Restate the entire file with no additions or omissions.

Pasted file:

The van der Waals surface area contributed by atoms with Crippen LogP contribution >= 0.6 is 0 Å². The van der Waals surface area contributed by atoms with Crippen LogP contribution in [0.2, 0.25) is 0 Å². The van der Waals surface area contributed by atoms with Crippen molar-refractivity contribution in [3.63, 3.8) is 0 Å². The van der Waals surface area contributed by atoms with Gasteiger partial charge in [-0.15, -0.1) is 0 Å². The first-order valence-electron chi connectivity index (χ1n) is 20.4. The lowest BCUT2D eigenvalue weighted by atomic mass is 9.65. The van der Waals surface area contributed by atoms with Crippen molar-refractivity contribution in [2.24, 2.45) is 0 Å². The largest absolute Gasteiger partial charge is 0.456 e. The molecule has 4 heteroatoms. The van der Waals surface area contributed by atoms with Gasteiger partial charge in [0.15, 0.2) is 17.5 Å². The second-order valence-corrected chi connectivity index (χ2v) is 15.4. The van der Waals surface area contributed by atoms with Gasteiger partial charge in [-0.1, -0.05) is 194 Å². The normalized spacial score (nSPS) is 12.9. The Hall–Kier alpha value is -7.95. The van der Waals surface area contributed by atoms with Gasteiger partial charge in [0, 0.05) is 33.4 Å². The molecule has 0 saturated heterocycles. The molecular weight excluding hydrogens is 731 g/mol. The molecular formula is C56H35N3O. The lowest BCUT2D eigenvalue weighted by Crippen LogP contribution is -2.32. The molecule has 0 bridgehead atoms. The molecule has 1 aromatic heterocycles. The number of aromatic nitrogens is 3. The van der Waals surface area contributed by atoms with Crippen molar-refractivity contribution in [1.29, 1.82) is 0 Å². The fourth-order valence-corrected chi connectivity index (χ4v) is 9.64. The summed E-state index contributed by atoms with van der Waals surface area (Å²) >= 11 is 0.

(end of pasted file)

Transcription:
The van der Waals surface area contributed by atoms with Crippen LogP contribution >= 0.6 is 0 Å². The van der Waals surface area contributed by atoms with Crippen LogP contribution in [0.2, 0.25) is 0 Å². The van der Waals surface area contributed by atoms with Crippen molar-refractivity contribution in [3.63, 3.8) is 0 Å². The van der Waals surface area contributed by atoms with Gasteiger partial charge in [-0.15, -0.1) is 0 Å². The first-order valence-electron chi connectivity index (χ1n) is 20.4. The lowest BCUT2D eigenvalue weighted by atomic mass is 9.65. The van der Waals surface area contributed by atoms with Crippen molar-refractivity contribution in [2.24, 2.45) is 0 Å². The largest absolute Gasteiger partial charge is 0.456 e. The molecule has 4 heteroatoms. The van der Waals surface area contributed by atoms with Gasteiger partial charge in [0.15, 0.2) is 17.5 Å². The second-order valence-corrected chi connectivity index (χ2v) is 15.4. The van der Waals surface area contributed by atoms with Gasteiger partial charge in [-0.1, -0.05) is 194 Å². The normalized spacial score (nSPS) is 12.9. The Hall–Kier alpha value is -7.95. The van der Waals surface area contributed by atoms with Gasteiger partial charge in [0, 0.05) is 33.4 Å². The molecule has 0 saturated heterocycles. The molecular weight excluding hydrogens is 731 g/mol. The molecular formula is C56H35N3O. The lowest BCUT2D eigenvalue weighted by Crippen LogP contribution is -2.32. The molecule has 0 bridgehead atoms. The molecule has 1 aromatic heterocycles. The number of aromatic nitrogens is 3. The van der Waals surface area contributed by atoms with Crippen molar-refractivity contribution in [1.29, 1.82) is 0 Å². The fourth-order valence-corrected chi connectivity index (χ4v) is 9.64. The summed E-state index contributed by atoms with van der Waals surface area (Å²) >= 11 is 0.